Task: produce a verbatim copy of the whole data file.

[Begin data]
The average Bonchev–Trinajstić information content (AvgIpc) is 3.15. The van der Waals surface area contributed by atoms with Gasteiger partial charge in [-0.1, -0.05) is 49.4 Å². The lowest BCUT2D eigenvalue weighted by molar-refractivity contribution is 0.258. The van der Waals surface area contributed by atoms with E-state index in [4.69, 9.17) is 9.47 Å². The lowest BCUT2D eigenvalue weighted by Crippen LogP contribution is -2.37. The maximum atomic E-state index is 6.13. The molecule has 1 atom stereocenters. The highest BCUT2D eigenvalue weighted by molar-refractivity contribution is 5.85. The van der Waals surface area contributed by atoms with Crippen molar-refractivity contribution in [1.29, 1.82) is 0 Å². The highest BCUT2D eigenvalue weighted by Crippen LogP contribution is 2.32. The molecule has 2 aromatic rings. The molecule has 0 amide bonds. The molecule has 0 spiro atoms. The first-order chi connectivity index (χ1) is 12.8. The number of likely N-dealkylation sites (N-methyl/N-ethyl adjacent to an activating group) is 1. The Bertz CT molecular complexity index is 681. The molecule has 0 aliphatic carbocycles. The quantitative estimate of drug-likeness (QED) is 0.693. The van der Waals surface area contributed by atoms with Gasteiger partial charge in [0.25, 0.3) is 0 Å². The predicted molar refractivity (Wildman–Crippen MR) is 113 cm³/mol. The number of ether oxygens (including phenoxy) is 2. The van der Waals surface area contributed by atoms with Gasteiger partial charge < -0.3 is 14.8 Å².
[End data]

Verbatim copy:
The average Bonchev–Trinajstić information content (AvgIpc) is 3.15. The van der Waals surface area contributed by atoms with Gasteiger partial charge in [-0.1, -0.05) is 49.4 Å². The lowest BCUT2D eigenvalue weighted by molar-refractivity contribution is 0.258. The van der Waals surface area contributed by atoms with E-state index in [4.69, 9.17) is 9.47 Å². The lowest BCUT2D eigenvalue weighted by Crippen LogP contribution is -2.37. The maximum atomic E-state index is 6.13. The molecule has 1 atom stereocenters. The highest BCUT2D eigenvalue weighted by molar-refractivity contribution is 5.85. The van der Waals surface area contributed by atoms with Crippen molar-refractivity contribution in [1.29, 1.82) is 0 Å². The highest BCUT2D eigenvalue weighted by Crippen LogP contribution is 2.32. The molecule has 2 aromatic rings. The molecule has 0 amide bonds. The molecule has 0 spiro atoms. The first-order chi connectivity index (χ1) is 12.8. The number of likely N-dealkylation sites (N-methyl/N-ethyl adjacent to an activating group) is 1. The Bertz CT molecular complexity index is 681. The molecule has 0 aliphatic carbocycles. The quantitative estimate of drug-likeness (QED) is 0.693. The van der Waals surface area contributed by atoms with Gasteiger partial charge in [0.25, 0.3) is 0 Å². The predicted molar refractivity (Wildman–Crippen MR) is 113 cm³/mol. The number of ether oxygens (including phenoxy) is 2. The van der Waals surface area contributed by atoms with Gasteiger partial charge < -0.3 is 14.8 Å².